This answer is based on the accepted answer to this question on math.stackexchange:
Given the six inputs (a, b, c, d, M, N)
- a: the number we can add
- b: the number we can subtract
- c: the number we can multiply
- d: the number we can divide
- M: the starting number
- N: the ending number
I assume they are all integers, and a > 0, b > 0, c could be positive or negative, d not equal to 0.
Then there is a way to transform M to N by applying add, sub, mult, div,
if and only if
there exist integers m and n such that
So, the first thing to do is to find the greatest common divisor of a and b (I recommend Euclid's algorithm as described here. Call the gcd "g".
The mod is applied to both sides to verify equality.
So, start making a list of possible values the left hand side can take for different m:
(M*( Pow(c,m) )) % g
Then, start making a list of possible values the right hand side can take for different n:
(N*( Pow(d,n) )) % g
You will want to start m and n at zero and work your way up.
Eventually, both sides will start repeating, since you are using mod.
If at any time you find a match, i.e. left hand side equals some right hand side, return 1.
Otherwise, once you have exhausted all left hand values and right hand values, with no matches, return 0.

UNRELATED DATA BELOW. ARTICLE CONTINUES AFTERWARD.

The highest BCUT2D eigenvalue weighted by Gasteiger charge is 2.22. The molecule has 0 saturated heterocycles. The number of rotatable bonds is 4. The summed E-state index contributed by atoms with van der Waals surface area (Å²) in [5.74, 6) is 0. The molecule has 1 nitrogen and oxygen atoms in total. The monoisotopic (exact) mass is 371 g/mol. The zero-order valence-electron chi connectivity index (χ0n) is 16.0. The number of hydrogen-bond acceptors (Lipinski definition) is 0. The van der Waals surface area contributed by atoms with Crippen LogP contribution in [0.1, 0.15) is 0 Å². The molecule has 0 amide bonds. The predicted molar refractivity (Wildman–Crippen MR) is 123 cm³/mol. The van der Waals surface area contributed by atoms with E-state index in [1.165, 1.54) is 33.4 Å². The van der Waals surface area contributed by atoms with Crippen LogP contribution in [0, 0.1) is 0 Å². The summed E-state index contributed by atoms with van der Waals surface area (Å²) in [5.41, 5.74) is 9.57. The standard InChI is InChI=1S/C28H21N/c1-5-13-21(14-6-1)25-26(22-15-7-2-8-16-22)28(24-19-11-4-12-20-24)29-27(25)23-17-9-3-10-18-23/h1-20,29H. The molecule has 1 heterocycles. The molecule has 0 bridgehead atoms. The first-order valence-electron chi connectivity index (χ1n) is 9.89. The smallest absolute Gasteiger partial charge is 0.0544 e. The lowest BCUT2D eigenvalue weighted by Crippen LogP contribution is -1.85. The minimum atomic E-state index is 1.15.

Note, that the mod operator (%) in C++ does behave different for negative numbers than the above math describes. You will need to adjust the results of mod to always be in the range 0 <= result < g
Lastly, this only works fully for cases where division acts according to normal math, i.e. 3 / 2 = 1.5 and so on.
In your case, you would need to modify the formula slightly to accept integer division. In particular the right hand side of the equation deals with division. Kind of like how the following equation works, we can take a divide, move it to the other side and it becomes a multiply.
x / 3 = 1
x = 1*3
You will need to allow the rhs to take multiple values each time you perform a power on d. For example, in the above example, we need to allow 1*3 to equal 3,4, or 5.
So, if d = 3, then
- Pow(d,0) = 1.
- Pow(d,1) = 3 or 4 or 5.
- Pow(d,2) = 9 or 10 or 11 or 12 or 13 or 14 or 15 or 16 or 17
You will see that 9 = 3*3, 12 = 4*3, and 15 = 5*3. So the pattern should be easy to replicate, even for different values of d.
I haven't tried this last part out, so I'm not entirely sure this exactly covers all cases of the integer division, but I think it does, although it is kind of tedious.